Republican operative Paul Erickson, the boyfriend of accused Russian spy Maria Butina, wrote in private communications that he used the National Rifle Association as a “conduit” to set up a “very private line of communication” between the Trump campaign and Russian interests. Erickson has been notified by federal prosecutors that he is a target in an ongoing investigation.
Butina, charged with working as an agent for the Russian government and with conspiracy, reached a plea agreement with prosecutors on Monday. In the plea agreement, she admitted that she and “US Person 1” (Erickson) “agreed and conspired with a Russian government official” to “act in the United States under the direction of the Russian official without prior notification to the Attorney General”.
The description of the official matches that of Alexander Torshin, a Russian banker and close Putin ally, according to Salon.
According to the agreement, in March of 2015 Butina and Erickson drafted a proposal called the “Description of Diplomacy Project”, in which they “laid the groundwork for an unofficial channel of communication with the next U.S. administration”. Butina was funded by a Russian billionaire in her efforts to attend gun-rights conferences and make political contacts, and after reading the project proposal, Torshin told her that her proposal “would be funded, at least in part”. Erickson then “worked with Butina to arrange introductions to U.S. persons having influence in American politics”, including the NRA and National Prayer Breakfast.
After Erickson helped Butina make those contacts, she organized a trip for top NRA officials to Moscow, where they had a meeting with Russian Foreign Minister Sergey Lavrov. After the meeting, Butina wrote to Torshin “We should let them express their gratitude now, we will put pressure on them quietly later.”
Erickson’s home was raided by the FBI, and among the items found was a note that read “How to respond to FSB offer of employment?” The FSB is the successor to the KGB, the Russian intelligence agency.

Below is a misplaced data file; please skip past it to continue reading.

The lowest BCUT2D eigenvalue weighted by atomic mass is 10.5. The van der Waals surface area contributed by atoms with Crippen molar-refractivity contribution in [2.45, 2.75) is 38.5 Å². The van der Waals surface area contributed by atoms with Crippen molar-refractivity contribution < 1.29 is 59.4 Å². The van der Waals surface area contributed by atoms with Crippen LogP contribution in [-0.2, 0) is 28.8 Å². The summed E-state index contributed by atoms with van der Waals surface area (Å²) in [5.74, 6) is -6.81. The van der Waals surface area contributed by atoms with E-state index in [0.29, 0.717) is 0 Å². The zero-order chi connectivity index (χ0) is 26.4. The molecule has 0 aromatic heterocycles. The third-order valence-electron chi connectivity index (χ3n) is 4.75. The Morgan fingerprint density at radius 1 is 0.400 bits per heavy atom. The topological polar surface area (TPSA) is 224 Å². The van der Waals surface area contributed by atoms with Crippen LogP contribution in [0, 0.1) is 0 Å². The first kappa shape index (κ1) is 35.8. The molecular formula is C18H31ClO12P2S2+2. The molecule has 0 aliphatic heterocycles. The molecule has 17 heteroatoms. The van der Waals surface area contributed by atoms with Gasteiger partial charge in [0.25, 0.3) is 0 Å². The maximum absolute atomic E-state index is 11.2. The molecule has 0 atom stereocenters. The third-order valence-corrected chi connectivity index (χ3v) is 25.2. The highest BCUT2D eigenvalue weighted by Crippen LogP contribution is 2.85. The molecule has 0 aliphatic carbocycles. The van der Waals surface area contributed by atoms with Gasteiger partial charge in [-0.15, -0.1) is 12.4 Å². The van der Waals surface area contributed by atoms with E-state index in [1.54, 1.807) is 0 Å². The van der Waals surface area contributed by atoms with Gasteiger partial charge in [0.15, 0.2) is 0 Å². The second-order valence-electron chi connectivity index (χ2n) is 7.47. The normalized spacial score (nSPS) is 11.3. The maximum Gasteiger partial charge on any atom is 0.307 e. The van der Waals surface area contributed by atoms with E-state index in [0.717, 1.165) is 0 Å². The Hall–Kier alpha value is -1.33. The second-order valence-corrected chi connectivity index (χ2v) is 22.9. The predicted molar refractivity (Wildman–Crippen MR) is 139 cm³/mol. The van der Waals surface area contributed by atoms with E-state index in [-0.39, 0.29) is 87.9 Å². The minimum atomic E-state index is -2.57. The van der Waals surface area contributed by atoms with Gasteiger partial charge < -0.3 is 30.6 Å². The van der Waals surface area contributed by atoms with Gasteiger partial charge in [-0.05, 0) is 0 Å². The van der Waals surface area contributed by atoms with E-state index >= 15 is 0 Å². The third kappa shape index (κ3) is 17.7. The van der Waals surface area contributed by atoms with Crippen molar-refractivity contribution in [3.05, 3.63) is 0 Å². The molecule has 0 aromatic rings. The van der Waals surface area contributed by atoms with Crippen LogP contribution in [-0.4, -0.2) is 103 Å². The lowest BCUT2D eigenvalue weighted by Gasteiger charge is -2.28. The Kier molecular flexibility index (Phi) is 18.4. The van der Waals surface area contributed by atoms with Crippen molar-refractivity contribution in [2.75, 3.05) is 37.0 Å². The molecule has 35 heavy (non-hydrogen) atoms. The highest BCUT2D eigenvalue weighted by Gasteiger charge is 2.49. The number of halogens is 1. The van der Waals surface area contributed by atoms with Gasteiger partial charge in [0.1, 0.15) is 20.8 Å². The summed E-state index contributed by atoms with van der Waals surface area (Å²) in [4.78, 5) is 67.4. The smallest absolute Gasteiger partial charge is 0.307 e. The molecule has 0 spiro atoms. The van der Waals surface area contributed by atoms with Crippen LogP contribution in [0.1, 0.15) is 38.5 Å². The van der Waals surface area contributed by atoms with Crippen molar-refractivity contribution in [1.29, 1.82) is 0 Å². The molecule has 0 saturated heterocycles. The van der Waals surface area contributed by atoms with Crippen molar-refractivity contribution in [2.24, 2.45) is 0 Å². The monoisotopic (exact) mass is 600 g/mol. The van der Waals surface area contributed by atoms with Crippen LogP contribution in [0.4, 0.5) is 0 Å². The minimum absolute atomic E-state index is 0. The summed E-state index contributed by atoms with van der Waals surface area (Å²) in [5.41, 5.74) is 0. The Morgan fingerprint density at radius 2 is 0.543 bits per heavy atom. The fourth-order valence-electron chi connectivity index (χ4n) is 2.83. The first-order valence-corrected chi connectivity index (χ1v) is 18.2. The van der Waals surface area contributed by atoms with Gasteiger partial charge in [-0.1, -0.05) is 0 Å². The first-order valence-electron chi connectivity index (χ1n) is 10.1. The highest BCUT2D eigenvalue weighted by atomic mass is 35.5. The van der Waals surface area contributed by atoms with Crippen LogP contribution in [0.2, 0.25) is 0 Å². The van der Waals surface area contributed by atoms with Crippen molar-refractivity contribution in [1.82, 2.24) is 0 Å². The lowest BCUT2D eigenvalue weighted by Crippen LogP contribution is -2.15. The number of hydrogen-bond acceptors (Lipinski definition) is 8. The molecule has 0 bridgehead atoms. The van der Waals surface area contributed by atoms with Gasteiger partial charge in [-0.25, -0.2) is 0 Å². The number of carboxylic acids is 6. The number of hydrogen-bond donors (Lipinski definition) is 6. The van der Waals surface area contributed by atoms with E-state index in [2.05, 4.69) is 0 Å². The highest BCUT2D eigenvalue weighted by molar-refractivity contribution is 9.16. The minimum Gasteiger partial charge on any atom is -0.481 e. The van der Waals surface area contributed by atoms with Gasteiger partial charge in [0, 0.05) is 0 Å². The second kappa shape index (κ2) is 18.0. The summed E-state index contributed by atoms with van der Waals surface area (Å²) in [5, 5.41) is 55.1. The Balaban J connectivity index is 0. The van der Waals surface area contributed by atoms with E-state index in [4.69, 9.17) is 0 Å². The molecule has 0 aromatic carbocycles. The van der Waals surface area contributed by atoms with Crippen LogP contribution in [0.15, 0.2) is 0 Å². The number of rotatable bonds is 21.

“Unrelated to specific presidential campaigns, I’ve been involved in securing a VERY private line of communication between the Kremlin and key [unnamed political party] leaders through, of all conduits, the [unnamed gun-rights organization],” Erickson wrote in a 2016 e-mail to an acquaintance who is also a part of the investigation.
Butina later arranged for a group of Russians to attend the National Prayer Breakfast in 2017, writing in an e-mail to Erickson that the Russians were coming “to establish a back channel of communication”, according to The Daily Beast. Erickson wrote to an acquaintance the list of Russian attendees and “Reaction to the delegation’s presence in America will be conveyed DIRECTLY” to Putin and Lavrov.
As these events were occurring, the NRA was funding Republican candidates, including President Trump, at a rate that was far greater than any previous election. Funneling the funds through an arm of the group that is not required to disclose its donors, the NRA spent more than $30 million to elect President Trump, and $54 million in total to elect Republicans in the 2016 election. Those numbers greatly exceed the $12.5 million spent to elect Mitt Romney in the 2012 presidential election, or the $16 million spent to elect Republicans during the 2014 midterms. Since the 2016 election, the NRA has scaled back funding for Republicans dramatically, only spending $1.6 million on Republican candidates in the 2018 midterms.
The NRA and the Trump campaign are also the subjects of a complaint filed by the Federal Election Commission in which they are accused of illegally coordinating campaign ads.
After President Trump’s election win in 2016, Butina wrote to Torshin, “I am ready for further orders.”
At the time that Butina was reaching her plea agreement with prosecutors, Torshin abruptly retired from Russian central bank.
Erickson has yet to be charged.
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